I'm reporting from London today-- even after 2 months of living here it still seems surreal. I've directly enrolled at King's College nestled in the heart of it all, in central London where the student bar (that is, the on-campus pub for 18+ students) overlooks the Thames River, the London Eye and the Houses of Parliament. I like to go there in between classes for a cheesy baked potato and salad (only £2.50) while I catch up on coursework.
Adventures at Uni abound. It's a much bigger school than
Macalester and the campus where I matriculate is a patchwork quilt of buildings all constructed at to make one great big collegiate edifice. The result: a labyrinthine design where floors in one building don't match up with floors of the other buildings, and no single cohesive map of the entire structure has been published in the 183 years of the school's existence. During my first week I came to find that, much like Hogwarts, the building could play tricks on you, with serpentine corridors, staircases to nowhere, a dungeon-like basement and rooms that do not exist or are only accessible by flushing yourself down a toilet or walking through a wardrobe (to this day I do not know where S1.34 is, and I've looked. Extensively.) Many an awkward turn-around-in-the-middle-of-the-hallway-and-pretend-that-I-have-some-vague-notion-of-where-I'm-going-despite-the-many-onlookers-that-can-clearly-see-I-haven't-a-clue was executed during those first two weeks.different times and originally for different purposes, whose adjoining walls were at some point knocked down
I'm now settled into my schedule and can navigate the campus (for the most part). With classes meeting only 2 hours a week and no campus job I find I have enough spare time on my hands to get lost occasionally and I've spent a lot of time wandering the halls of King as well as the streets of London. The city itself has so many facets. Where I go to school, London is in its peak Metropolitan shape-- Trafalgar Square is a stone's throw away to one side, and the Justice Building, where just today there was a protest outside, is about two cartwheels in the other direction. Mix that in with the commercial areas of Oxford Street and Picadilly Circus, and the major brands you expect to see in every big city-- McDonald's golden arches and Apple's silhouetted fruit and you've got an idea of what a cursory glance of the area is like. Its teeming with people-- tourists, commuters, students, shoppers-- and I shudder to think what it will look like when they host the Olympics later this summer. But all of that barely scratches the surface of the city. What I've learned in my 2 months here: the real London is in the alleyways. You have to turn a bit off the beaten path to get out of the tourist trap and find the (reasonably priced) traditional English pub, the local comedy club, and the mouthwatering crepe stand.
Speaking of mouthwatering, one thing I've learned about Londoners: they love markets. So far I've found three major markets, and they've quickly become my favorite part of London.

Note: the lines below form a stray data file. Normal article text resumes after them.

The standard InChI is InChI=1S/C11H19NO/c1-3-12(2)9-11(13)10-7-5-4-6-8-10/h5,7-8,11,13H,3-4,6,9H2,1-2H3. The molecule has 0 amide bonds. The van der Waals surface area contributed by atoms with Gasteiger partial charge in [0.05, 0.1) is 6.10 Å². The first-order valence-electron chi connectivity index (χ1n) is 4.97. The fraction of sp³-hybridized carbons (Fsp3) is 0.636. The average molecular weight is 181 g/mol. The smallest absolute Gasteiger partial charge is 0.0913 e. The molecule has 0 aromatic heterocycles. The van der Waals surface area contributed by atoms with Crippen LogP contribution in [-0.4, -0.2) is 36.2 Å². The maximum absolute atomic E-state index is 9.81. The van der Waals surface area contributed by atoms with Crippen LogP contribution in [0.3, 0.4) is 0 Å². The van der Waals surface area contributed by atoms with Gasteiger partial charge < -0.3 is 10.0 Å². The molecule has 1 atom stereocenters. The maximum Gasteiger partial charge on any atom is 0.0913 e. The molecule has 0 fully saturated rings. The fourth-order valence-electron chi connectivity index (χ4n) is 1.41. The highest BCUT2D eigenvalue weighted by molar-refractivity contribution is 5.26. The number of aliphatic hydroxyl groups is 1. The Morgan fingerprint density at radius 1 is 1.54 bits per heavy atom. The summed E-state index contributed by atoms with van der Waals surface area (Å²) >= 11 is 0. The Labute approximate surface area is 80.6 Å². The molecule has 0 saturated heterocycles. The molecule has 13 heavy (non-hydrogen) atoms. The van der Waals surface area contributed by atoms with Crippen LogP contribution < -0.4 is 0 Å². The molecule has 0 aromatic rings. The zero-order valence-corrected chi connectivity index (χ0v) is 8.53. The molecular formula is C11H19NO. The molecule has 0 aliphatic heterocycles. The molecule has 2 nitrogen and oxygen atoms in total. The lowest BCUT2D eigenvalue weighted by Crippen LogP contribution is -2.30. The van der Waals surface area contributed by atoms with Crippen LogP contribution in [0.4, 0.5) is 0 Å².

Borough Street is an everyday culinary extravaganza-- the food snob's paradise-- where there's a mix of ready made delicacies like Caribbean Chicken Thai Curry and German bratwursts (ah! the Mac student never escapes multiculturalism). Every Sunday another market on Brick Lane opens up, also serving excellent food in addition to vintage clothing stores, cheap dress, costume jewelry, original art and music and more. But Camden Town remains King-- a gigantic sprawling marketplace with stalls stretching out for days around the neighborhood that was once the seat of the London punk scene (the many tattoo parlors still standing as a testament to that era). With attractions like Bang Bang! Chicken, Camel Leather purses, Camera lens coffee mugs and novelty t-shirts celebrating every cult movie that ever existed, what more could you ask for?
(What a mortifying thumbnail!)
Since I've been here I've been able to squeeze in quite a bit of
travel. I took a long weekend trip to Edinburgh-- a city with a robust night life, old world charm, and beautiful landscapes that I got to see from the top of Arthur's Seat. In my four days there I
ran into two other Mac students by chance. Small world. (Right photo is a picture of the Old Town Edinburgh taken from Canongate). Those haven't been the only Mac connections either-- I ran into a familiar face going into a show in Dublin, heard Mac alumnus MNDR's Bang Bang Bang playing in the local Walkabout bar and found Professor Andrea Cremer's series in the fantasy section of Waterstone's book store.
Only last week I took a trip to Ireland, where I was lucky to receive the grand tour from Dublin to Belfast and beyond. The sights were gorgeous and I found the country to corroborate everything I had heard about it: verdant rolling hills, quaint villages, extremely gregarious people, and lively night scenes in the capital, Dublin. (Left photo: top of the Guinness Museum in Dublin; bottom photo: Carrick-a-Rede Rope Bridge).
Two weekends from now I'll be off on a quick weekend trip to Manchester and Liverpool, which I'm eager for. And I'm only just in the beginning phases of planning my longer travels on the continent during King's month-long spring break. I've heard it said that England is Europe's doorstep. With so many enticing options at my finger tips I don't know how I'm going to decide which ones to see next, but when I do, I'll keep you posted.